Archive for September, 2005


Posted by PrestoPundit on 09/30/2005

down the toilet on what NASA itself calls “failed” programs, and now it wants $104 billion more for Bush’s “moondoggle” — or as NASA calls it “Apollo on Steroids.”

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Posted by PrestoPundit on 09/30/2005

seek to undo the Bush Revolution.

On Bush and the new Republicans see also Tony Snow and Mona Charen.

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Posted by PrestoPundit on 09/30/2005

That essentially is what “outraged” Democrats are claiming about Bill Bennett’s unfortunate use of the method of “Freakonomics.” But that’s not where to look for the real outrage. As usual that gets overlooked. The real outrage is Bennett’s odd notion that “economic arguments should never be employed in discussions of moral issues.”

If “ought” implies “can” (in a non-Kantian sense) and choices involve trade-offs, then few arguments are more important than economic ones in the discussion of moral issues. (For example, socialism falls on intellectual grounds — it isn’t possible — even if we stipulated it’s “morality” in advance for the purposes of argument.)

Bennett’s failures are intellectual, and folks like Ted Kennedy have nothing to teach him about morals.

UPDATE: Steven Levitt, author of Freakonomics, weighs in on the Bennett controversy. Quotable:

Race is not an important part of the abortion-crime argument that John Donohue and I have made in academic papers and that Dubner and I discuss in Freakonomics. It is true that, on average, crime involvement in the U.S. is higher among blacks than whites. Importantly, however, once you control for income, the likelihood of growing up in a female-headed household, having a teenage mother, and how urban the environment is, the importance of race disappears for all crimes except homicide. (The homicide gap is partly explained by crack markets). In other words, for most crimes a white person and a black person who grow up next door to each other with similar incomes and the same family structure would be predicted to have the same crime involvement. Empirically, what matters is the fact that abortions are disproportionately used on unwanted pregnancies, and disproportionately by teenage women and single women .. When a woman gets an abortion, for the most part it is not changing the total number of children she has; rather, it is shifting the timing so those births come later in life ..

There is one thing I would take Bennett to task for: first saying that he doesn’t believe our abortion-crime hypothesis but then revealing that he does believe it with his comments about black babies. You can’t have it both ways.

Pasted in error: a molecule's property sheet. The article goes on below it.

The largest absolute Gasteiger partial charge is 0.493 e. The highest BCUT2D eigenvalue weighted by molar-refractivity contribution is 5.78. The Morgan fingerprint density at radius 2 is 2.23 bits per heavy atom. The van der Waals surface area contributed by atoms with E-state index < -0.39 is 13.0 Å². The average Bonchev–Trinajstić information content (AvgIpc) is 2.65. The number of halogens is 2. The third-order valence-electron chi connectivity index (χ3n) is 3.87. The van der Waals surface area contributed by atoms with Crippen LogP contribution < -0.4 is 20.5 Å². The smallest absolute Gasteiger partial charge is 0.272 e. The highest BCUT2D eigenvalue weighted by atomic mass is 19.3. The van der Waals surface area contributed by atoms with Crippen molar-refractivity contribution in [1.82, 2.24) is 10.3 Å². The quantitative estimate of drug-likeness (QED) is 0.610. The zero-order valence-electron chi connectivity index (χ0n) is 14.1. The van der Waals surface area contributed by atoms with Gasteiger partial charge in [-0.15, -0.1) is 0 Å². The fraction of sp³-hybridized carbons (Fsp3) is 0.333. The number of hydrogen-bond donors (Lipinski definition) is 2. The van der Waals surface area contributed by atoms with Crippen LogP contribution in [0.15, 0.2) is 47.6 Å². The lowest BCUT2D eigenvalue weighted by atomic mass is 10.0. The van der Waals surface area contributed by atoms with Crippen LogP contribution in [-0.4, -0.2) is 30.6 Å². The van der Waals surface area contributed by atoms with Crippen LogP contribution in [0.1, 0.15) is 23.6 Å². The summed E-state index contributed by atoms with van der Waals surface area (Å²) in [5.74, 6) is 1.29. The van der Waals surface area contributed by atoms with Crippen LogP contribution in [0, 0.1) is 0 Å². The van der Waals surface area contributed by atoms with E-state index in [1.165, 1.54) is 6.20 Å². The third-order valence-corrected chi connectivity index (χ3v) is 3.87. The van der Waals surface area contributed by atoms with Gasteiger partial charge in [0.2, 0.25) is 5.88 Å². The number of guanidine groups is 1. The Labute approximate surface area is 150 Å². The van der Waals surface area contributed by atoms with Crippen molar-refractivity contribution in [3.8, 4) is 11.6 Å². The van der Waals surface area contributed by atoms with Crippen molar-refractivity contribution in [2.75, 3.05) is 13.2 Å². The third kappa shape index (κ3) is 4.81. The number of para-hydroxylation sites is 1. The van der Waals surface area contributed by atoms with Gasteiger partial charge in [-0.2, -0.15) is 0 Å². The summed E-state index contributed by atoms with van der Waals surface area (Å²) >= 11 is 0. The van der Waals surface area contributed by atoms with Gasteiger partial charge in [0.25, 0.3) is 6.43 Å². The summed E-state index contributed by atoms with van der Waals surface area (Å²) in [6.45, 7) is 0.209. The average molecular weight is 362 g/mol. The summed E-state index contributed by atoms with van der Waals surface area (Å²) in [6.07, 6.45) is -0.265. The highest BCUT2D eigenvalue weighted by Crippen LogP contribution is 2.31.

Steve Sailor has some factual criticisms of Levitt’s work here.

UPDATE II: Bill Bennett defends himself on Fox.

Meanwhile President Bush suggests that Bennett is a racist.

And Google News posts the following picture as it’s top picture of William Bennett accompanying links to news reports of the story:

Bennett as clansman

Bill Bennett doesn’t deserve this, any more than he deserves moral lectures from Ted Kennedy. Disgusting.

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Posted by PrestoPundit on 09/29/2005

are we going to spend on Mississippi and Louisiana? Experts are guessing $200 billion and that

would be about twice what American taxpayers spent (adjusted for inflation) on the Marshall Plan to rebuild all of Western Europe after the devastation of World War II.

Those words are from CATO’s David Boaz, who has lots more on Katrina spending and Franklin Delano Bush. A taste:

In a recent poll, 64 percent of voters said that they prefer smaller government with fewer services and lower taxes, while only 22 percent would rather see a more active government with more services and higher taxes. Federal taxpayers never get a chance to vote on taxes and spending. If they did, we might see a resounding rejection of President Bush’s massive increase in the federal budget.

Voters know that politicians tend to spend money to get votes, not to solve problems. Consider that Congress passed a $51.8 billion Katrina relief bill on the very day the Associated Press released a study of where the $5 billion small-business relief money after 9/11 went. It found that the funds went to a South Dakota country radio station, a Virgin Islands perfume shop, a Utah drug boutique, and more than 100 Dunkin’ Donuts and Subway shops–“companies far removed from the devastation.” Fewer than 11 percent of the loans went to companies in New York and Washington.

Bush and the new Republican Party are turning their backs on Americans who want smaller government ..

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Posted by PrestoPundit on 09/29/2005

John Allen Paulos points out that the invisible hand explanation of economic order solves a problem very like the biological problem of undesigned order. From his Philadelphia Inquirer op-ed: